WASHINGTON -- Volkswagen of America is offering a $2,000 customer loyalty incentive this month to prevent a possible wave of owner defections in the wake of its admission of diesel emissions violations.
Existing VW owners will receive $2,000 toward the purchase or lease of any new VW gasoline or hybrid model, according to the brand’s website. The offer can be combined with any other VW offer, except for dealer employee participation or fleet programs, a VW spokeswoman said.
The offer comes as VW tries to manage the fallout from last month’s disclosure that the company sold some 482,000 diesel-powered vehicles in the U.S. market with engine software designed to cheat on U.S. emissions tests.
“The heart and soul of this brand relies upon the devoted customers and dealers that drive our products on a daily basis,” VW of America COO Mark McNabb said in an Oct. 2 memo to dealers announcing VW’s monthly incentive programs.
VW will also continue its September incentive programs, McNabb said. Those include hefty dealer-cash bonuses of $2,000 to $2,750 for gasoline Passat midsize sedans, $2,250 for gasoline Jetta compacts and $4,000 for the Touareg crossover, CC coupe-styled sedan and Eos convertible.
VW has turned to big spending as it works to keep its dealers engaged and prevent existing owners from defecting to other brands. Last month, VW launched a series of steps to stabilize dealer profits, including floorplan reimbursements for grounded diesel models and guaranteed payouts of $300 per unit under its sales-based bonus program for dealers.
After ordering a halt to sales of all new VWs with 2.0-liter diesel engines on Sept. 19, VW posted a 0.6 percent sales gain last month while industry sales overall soared 16 percent to an annual pace not seen since July 2005. Golf hatchback sales fell 37 percent while Jetta sedan deliveries dipped 14 percent, at least partially reflecting the diesel stop-sale order.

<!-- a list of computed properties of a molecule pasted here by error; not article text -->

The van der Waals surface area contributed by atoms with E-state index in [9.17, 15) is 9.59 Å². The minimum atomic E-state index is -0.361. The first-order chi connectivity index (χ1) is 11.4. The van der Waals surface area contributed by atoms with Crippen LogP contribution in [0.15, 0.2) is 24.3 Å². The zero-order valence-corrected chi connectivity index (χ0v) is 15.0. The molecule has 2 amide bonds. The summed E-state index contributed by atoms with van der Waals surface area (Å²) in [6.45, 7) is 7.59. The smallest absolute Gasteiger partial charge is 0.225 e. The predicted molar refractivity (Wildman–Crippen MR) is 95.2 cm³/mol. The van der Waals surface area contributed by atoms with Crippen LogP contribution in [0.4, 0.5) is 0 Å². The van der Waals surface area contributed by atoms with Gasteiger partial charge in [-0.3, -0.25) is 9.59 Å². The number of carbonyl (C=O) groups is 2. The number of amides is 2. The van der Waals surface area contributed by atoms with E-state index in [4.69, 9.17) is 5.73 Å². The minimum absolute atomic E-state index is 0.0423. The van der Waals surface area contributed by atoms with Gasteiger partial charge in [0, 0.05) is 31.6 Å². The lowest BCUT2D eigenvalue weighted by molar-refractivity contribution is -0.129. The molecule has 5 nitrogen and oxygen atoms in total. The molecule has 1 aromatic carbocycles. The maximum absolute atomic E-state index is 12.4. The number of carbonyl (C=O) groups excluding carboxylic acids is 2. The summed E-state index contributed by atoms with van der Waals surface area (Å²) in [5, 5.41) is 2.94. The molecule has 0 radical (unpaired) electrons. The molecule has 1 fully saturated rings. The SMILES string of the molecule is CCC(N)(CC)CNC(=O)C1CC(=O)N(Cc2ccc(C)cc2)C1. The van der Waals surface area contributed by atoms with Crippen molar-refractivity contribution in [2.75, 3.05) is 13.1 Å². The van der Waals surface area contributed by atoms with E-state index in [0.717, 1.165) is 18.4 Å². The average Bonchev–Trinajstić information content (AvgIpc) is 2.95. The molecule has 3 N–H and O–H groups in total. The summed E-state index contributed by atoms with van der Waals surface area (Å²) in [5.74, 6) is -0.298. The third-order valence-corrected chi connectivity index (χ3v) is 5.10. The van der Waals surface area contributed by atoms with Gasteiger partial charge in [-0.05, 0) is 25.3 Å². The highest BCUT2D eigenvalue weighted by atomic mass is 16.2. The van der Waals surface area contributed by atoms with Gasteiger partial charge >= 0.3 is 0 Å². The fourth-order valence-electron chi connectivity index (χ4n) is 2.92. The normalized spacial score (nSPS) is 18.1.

The impact to VW’s sales in October could be magnified if the company can’t quickly release the repair plans needed to resume sales of its diesels. As of today, VW hadn’t formally submitted proposed repair plans for EPA approval, the agency said in a statement to Automotive News. A VW spokeswoman said the company had no updates on when a repair plan would be ready, or what the repairs might include.
Consumer mistrust of the brand could also have a negative effect in the near term.
A survey released today by Kelley Blue Book found that 53 percent of around 1,000 respondents polled last month after the scandal surfaced said they had a “general” or “complete mistrust” of VW in light of the emissions violations, while 64 percent of those surveyed were aware of the issue.
But VW’s aggressive incentive programs appear to be helping to soften the blow, dealers say.
One east coast VW dealer who asked not to be named said he got four VW vehicles traded in this weekend for new ones.
“But how long can the factory afford to do that?” the dealer said.
Michael Morais, president of the 16-franchise Open Road Auto Group, says his two VW stores saw a “significant” increase in sales over the weekend since the programs took effect on Oct. 2. His flagship VW store in New York City sold 11 new VWs to existing owners and his other VW dealership in Bridgewater, N.J., had its best Saturday since news of VW’s violations broke.
“We have felt an immediate impact,” Morais said. “The support has been greatly appreciated.”